Despite these research, not everyone is convinced that Proust can be studied scientifically. Chu and Downes exchanged criticism with famous perfumer and chemist J. Stephan Jellinek in the June issue of Chemical Senses. Jellinek chastised the Liverpool researchers for, among other things, presenting the fragrances and requesting people to recall memories, rather than investigating what memories were spontaneously elicited by the odors. Nevertheless, as Chu points out, science can only do so much to examine a phenomenon that is intrinsically unique to each individual. Meanwhile, Jellinek has been gathering anecdotal stories of Proustian events in the hopes of discovering any. “There is an argument to be made that surprise may be a big component of the Proust phenomenon,” he adds. “That’s why these recollections have such an impact on people.” Nobody knows if Proust ever had a mystical experience. But, his ideas about memory, which he wrote as fiction nearly a century ago, continue to influence scientists today.

Unlock your full potential in the IELTS Reading section – Visit our IELTS Reading Practice Question Answer page now!

Recommended Questions:

Renewable Energy IELTS Reading Question with Answer

Smell and Memory Reading Questions 

Questions 1-4 

Choose the correct letter A, B, C, or D.

Write your answers in boxer 6-9 on your answer sheet.

1. What is demonstrated in paragraph B by the trials carried out by Herz and other researchers?

  • Opium medicine can lead to addiction more easily in women.
  • When it comes to the brain, smell is superior than other senses.
  • Scent has greater significance than other senses.
  • A specific region of the brain links smell with emotion.

2. What is the implication of Herz’s second experiment?

  • The second result directly contradicts the first.
  • Her initial experiment’s findings are accurate.
  • Similar amounts of memories are triggered by sounds and sights.
  • The experiment’s ideal example is a lawnmower.

3. What was the result of an experiment Chu and Downes conducted?

  • According to Chinese custom, smell is the sole sense that matters. 
  • Half of the volunteers shared in-depth narratives.
  • Some fragrances can help storytellers.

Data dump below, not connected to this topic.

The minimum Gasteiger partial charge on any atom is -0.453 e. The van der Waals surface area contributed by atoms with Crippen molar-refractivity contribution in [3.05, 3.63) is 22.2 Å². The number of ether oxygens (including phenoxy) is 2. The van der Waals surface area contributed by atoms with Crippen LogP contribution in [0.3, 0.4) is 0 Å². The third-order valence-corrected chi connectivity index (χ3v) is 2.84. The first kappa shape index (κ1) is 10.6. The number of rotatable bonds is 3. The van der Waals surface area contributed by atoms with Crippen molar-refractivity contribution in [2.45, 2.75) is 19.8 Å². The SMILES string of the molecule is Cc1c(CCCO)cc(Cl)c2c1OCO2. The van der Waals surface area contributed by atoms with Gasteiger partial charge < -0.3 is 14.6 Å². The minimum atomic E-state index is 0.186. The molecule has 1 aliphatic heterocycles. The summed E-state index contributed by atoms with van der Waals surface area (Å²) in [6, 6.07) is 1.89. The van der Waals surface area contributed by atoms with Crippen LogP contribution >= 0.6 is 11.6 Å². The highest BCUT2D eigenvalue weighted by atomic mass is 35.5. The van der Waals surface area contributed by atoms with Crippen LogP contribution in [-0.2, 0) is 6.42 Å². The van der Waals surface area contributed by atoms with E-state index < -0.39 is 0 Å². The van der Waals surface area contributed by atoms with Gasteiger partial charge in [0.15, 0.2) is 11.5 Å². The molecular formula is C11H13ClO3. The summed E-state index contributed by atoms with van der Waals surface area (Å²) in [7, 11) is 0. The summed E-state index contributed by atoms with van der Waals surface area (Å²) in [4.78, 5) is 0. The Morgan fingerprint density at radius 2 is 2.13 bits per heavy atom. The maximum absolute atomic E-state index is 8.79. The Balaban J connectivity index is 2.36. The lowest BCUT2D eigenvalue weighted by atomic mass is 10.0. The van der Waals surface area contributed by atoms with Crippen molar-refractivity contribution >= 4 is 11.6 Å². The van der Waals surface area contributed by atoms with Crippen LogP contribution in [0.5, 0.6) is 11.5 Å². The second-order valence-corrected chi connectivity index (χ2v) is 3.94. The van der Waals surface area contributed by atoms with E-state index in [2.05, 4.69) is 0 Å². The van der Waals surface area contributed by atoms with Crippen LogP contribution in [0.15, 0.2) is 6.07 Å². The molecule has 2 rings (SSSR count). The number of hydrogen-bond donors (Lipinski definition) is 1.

• Cinnamon smells more potent than coffee does.

4. What is Jellinek’s response to Chu and Downes’ discussion on chemical senses?

  • Jellinek said that their experiment was not scientific.
  • Jellinek believed that Liverpool was an unsuitable location for an experiment.
  • Jellinke claimed there was no further indication of what specific memories had triggered.
  • According to Jellinek, the experiment might be fixed.

Ready to improve your performance in Multiple Choice Questions (MCQs)? Click here to access our comprehensive guide on how to tackle MCQs effectively in the IELTS Reading section.

Questions 5-8 

Complete the following summary of the paragraphs of Reading Passage

Using NO MORE THAN THREE WORDS from the Reading Passage for each answer.

Write your answers in boxes 5-8 on your answer sheet.

In the UCL trials, participants were invited to gaze at a picture with the aroma of a flower, then in the next stage, everyone had to 5………………………..for a connection.
A approach known as 6………………………suggested that a certain area of the brain known as 7…………………….was quite active. Later, in another similar trial involving Chinese seniors, storytellers could recollect vivid anecdotes while smelling a bowl of 8………………….. or incense nearby.

Boost your performance in Summary, Notes, Table, and Flowchart Completion tasks. Click here to explore our detailed guide and learn how to effectively complete summaries, notes, tables, and flowcharts in the IELTS Reading section.

Questions 9-13 

Use the information in the passage to match the people (listed A-C) with opinions or deeds below. Write the appropriate letters A-C in boxes 9-13 on your answer sheet. NB You may use any letter more than once

  • Rachel Herz
  • Simon Chu
  • Jay Gottfried

9. The discovered pattern of various sensory memories kept in various brain regions.
10.The aroma of a certain chemical conjures up specific events. 
11. Smell has a different relationship with particular brain regions than do other senses.
12. We can avoid the risk thanks to the information’s several storage sites.
13. Smell and the processing region of the brain are not always related.

Improve your performance in Matching Features questions by clicking here to access our comprehensive guide. Learn how to match specific features or characteristics with the options provided in the IELTS Reading section.

Unlock your full potential in the IELTS Reading section – Visit our IELTS Reading Practice Question Answer page now!

Recommended Questions:

Renewable Energy IELTS Reading Question with Answer

Smell and Memory Reading answers

1. D
2. B 
3. C 
4. C
9. A 
10. B
11. A 
12. C
13. C 


We hope you found this post useful in helping you to study for the IELTS Test. If you have any questions please let us know in the comments below or on the Facebook page.

The best way to keep up to date with posts like this is to like us on Facebook, then follow us on Instagram and Pinterest. If you need help preparing for the IELTS Test, join the IELTS Achieve Academy and see how we can assist you to achieve your desired band score. We offer an essay correction service, mock exams and online courses.

Scroll to Top